Acute respiratory distress syndrome (ARDS) complicating influenza A/H1N1 infection - a clinical approach
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Department of Internal Diseases, Medical University, Lublin, Poland
II Department of Radiology, Medical University, Lublin, Poland
II Department of Anaesthesiology and Intensive Care, Medical University, Lublin, Poland
Military Institute of Hygiene and Epidemiology, Biological Threat Identification and Countermeasures Centre, Pulawy, Poland
Department of Dermatology, Venerology and Pediatric Dermatology, Medical University, Lublin, Poland
Department of Infectious Diseases, Medical University, Lublin, Poland
Corresponding author
Andrzej Prystupa   

Department of Internal Diseases, Medical University, Lublin, Poland
Ann Agric Environ Med. 2013;20(4):820-822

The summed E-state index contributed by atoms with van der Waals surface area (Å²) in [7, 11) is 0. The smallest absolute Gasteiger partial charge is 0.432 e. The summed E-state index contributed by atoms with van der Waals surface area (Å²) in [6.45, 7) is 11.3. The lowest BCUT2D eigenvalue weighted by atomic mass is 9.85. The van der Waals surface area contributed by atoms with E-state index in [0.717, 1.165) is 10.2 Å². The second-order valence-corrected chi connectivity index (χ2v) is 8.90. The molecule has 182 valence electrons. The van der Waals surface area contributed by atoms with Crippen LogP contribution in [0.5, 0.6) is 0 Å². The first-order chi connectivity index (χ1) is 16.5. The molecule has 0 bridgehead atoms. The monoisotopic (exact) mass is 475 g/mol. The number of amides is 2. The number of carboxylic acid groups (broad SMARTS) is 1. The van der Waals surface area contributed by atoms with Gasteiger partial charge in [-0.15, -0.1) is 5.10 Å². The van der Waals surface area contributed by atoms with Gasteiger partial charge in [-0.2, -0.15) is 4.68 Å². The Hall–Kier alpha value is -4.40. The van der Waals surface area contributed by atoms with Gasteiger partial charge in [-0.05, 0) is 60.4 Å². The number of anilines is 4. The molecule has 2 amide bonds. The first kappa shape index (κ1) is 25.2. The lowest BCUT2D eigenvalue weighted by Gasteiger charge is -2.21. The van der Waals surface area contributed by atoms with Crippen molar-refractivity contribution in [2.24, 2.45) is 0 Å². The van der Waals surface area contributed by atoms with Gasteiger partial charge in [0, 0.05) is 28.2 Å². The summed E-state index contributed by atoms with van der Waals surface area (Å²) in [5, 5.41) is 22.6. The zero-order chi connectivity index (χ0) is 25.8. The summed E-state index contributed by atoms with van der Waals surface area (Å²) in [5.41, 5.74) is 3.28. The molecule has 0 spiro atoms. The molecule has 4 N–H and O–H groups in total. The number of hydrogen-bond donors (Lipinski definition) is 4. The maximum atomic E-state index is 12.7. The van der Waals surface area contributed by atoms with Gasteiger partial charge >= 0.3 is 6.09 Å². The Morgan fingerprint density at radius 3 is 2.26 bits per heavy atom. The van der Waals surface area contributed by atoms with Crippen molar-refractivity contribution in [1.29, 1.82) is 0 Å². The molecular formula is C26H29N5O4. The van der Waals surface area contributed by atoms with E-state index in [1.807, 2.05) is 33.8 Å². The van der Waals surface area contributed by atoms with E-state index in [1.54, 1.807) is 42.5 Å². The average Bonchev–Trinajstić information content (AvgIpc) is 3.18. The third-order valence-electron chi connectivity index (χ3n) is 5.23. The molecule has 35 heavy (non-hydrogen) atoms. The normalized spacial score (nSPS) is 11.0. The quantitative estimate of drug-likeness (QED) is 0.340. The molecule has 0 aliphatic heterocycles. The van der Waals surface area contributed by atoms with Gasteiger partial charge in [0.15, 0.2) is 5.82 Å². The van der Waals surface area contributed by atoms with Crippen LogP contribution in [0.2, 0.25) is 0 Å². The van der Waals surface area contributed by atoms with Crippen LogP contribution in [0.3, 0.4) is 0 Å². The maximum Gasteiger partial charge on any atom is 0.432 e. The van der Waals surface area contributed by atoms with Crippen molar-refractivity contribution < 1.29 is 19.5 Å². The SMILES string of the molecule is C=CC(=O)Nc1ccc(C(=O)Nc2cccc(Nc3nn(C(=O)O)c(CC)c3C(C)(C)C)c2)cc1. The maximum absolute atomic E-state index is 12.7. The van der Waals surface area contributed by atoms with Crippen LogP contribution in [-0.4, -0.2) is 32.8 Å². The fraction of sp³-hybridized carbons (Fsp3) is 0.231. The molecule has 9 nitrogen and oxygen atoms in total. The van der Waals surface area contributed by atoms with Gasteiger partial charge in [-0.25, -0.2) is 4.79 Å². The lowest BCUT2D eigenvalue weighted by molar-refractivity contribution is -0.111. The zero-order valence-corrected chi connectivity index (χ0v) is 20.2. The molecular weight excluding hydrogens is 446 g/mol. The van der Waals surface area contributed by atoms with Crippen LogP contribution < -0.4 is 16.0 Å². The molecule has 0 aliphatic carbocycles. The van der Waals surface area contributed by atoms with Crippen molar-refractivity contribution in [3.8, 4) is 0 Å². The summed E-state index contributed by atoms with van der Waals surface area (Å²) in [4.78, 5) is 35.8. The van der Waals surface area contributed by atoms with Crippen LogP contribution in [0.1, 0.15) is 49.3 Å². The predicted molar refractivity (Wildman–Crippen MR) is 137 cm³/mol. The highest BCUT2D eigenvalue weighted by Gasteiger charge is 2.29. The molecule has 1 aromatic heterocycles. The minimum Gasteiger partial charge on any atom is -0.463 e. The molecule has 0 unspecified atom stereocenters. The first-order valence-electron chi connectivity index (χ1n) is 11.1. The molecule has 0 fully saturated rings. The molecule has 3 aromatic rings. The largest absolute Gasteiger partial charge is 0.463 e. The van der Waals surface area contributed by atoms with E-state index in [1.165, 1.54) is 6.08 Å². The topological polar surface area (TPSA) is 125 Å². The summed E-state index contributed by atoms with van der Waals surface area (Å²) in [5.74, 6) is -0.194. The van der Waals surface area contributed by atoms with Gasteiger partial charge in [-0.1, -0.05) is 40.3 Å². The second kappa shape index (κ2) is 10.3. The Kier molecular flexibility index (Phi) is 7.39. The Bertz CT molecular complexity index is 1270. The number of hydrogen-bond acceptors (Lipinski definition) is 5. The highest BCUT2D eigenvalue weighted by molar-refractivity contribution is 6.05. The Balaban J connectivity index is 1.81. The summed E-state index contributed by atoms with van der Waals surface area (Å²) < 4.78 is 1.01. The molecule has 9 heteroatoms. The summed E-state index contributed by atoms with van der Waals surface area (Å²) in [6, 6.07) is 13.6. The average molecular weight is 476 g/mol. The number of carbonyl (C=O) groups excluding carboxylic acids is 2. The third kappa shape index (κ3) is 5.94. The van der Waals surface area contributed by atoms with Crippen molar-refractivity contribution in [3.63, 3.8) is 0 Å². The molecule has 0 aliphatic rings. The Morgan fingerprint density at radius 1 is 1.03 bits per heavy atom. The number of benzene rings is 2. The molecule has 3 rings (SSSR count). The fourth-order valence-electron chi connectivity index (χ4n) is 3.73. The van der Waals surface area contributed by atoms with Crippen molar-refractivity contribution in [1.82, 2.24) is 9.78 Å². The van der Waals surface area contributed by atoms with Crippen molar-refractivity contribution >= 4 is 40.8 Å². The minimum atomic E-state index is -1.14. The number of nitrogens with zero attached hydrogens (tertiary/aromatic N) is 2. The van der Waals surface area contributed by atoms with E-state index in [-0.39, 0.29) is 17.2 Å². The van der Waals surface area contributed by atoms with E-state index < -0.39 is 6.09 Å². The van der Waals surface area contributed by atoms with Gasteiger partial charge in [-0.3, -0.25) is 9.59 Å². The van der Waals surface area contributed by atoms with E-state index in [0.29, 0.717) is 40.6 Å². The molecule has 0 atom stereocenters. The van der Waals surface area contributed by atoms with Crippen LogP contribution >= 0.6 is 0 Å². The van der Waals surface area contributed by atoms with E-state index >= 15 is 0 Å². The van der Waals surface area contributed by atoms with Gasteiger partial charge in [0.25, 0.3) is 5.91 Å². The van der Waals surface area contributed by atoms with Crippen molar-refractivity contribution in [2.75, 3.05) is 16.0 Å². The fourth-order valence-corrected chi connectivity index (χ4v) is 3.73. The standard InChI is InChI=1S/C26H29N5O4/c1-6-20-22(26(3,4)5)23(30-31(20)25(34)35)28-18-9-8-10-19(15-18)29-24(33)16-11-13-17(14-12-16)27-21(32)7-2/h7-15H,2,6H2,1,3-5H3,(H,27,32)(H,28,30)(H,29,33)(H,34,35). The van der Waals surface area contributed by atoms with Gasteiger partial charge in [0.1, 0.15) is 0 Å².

ARDS is defined as an acute inflammatory syndrome characterized with bilateral parenchymal lung infiltrates on chest radiograph and PaO2/FiO2 ratio<200 resulting from causes other than acute left ventricular dysfunction. Inflammatory lung lesions may be induced by different disorders, with sepsis being the leading cause of ARDS. Other causes include infectious pneumonia, aspiration of gastric contents, drugs, severe trauma, fat embolism, surface burn, massive blood transfusion. Influenza A/H1N1 infection seems to be responsible for the development of extremely severe type of ARDS with poor response to routine treatment. Despite great progress in the management of ARDS with novel agents and sophisticated techniques, including antimicrobial drugs, extracorporeal membrane oxygenation, prostaglandins, nitric oxide, prostacyclin, exogenous surfactant administration and activated protein C, supportive treatment based mostly on advanced mechanical ventilation in the intensive care units seems to be the most important for the prognosis.
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